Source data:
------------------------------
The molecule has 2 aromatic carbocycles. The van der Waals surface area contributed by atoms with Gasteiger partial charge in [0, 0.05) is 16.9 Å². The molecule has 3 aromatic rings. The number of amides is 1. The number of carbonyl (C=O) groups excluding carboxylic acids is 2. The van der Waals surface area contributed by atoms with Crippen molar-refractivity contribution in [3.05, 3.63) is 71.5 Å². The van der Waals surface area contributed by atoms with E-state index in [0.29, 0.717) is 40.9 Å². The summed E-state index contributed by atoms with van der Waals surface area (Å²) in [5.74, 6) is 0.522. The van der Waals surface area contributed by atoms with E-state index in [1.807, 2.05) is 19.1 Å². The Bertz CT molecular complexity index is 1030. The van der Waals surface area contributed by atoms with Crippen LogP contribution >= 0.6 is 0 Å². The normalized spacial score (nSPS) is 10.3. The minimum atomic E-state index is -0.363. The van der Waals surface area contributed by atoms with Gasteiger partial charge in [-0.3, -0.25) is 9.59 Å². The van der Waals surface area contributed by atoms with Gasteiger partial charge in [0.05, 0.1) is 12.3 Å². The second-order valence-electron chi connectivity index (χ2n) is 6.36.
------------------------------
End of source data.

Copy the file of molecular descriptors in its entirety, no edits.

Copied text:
The molecule has 2 aromatic carbocycles. The van der Waals surface area contributed by atoms with Gasteiger partial charge in [0, 0.05) is 16.9 Å². The molecule has 3 aromatic rings. The number of amides is 1. The number of carbonyl (C=O) groups excluding carboxylic acids is 2. The van der Waals surface area contributed by atoms with Crippen molar-refractivity contribution in [3.05, 3.63) is 71.5 Å². The van der Waals surface area contributed by atoms with E-state index in [0.29, 0.717) is 40.9 Å². The summed E-state index contributed by atoms with van der Waals surface area (Å²) in [5.74, 6) is 0.522. The van der Waals surface area contributed by atoms with E-state index in [1.807, 2.05) is 19.1 Å². The Bertz CT molecular complexity index is 1030. The van der Waals surface area contributed by atoms with Crippen LogP contribution >= 0.6 is 0 Å². The normalized spacial score (nSPS) is 10.3. The minimum atomic E-state index is -0.363. The van der Waals surface area contributed by atoms with Gasteiger partial charge in [-0.3, -0.25) is 9.59 Å². The van der Waals surface area contributed by atoms with Gasteiger partial charge in [0.05, 0.1) is 12.3 Å². The second-order valence-electron chi connectivity index (χ2n) is 6.36.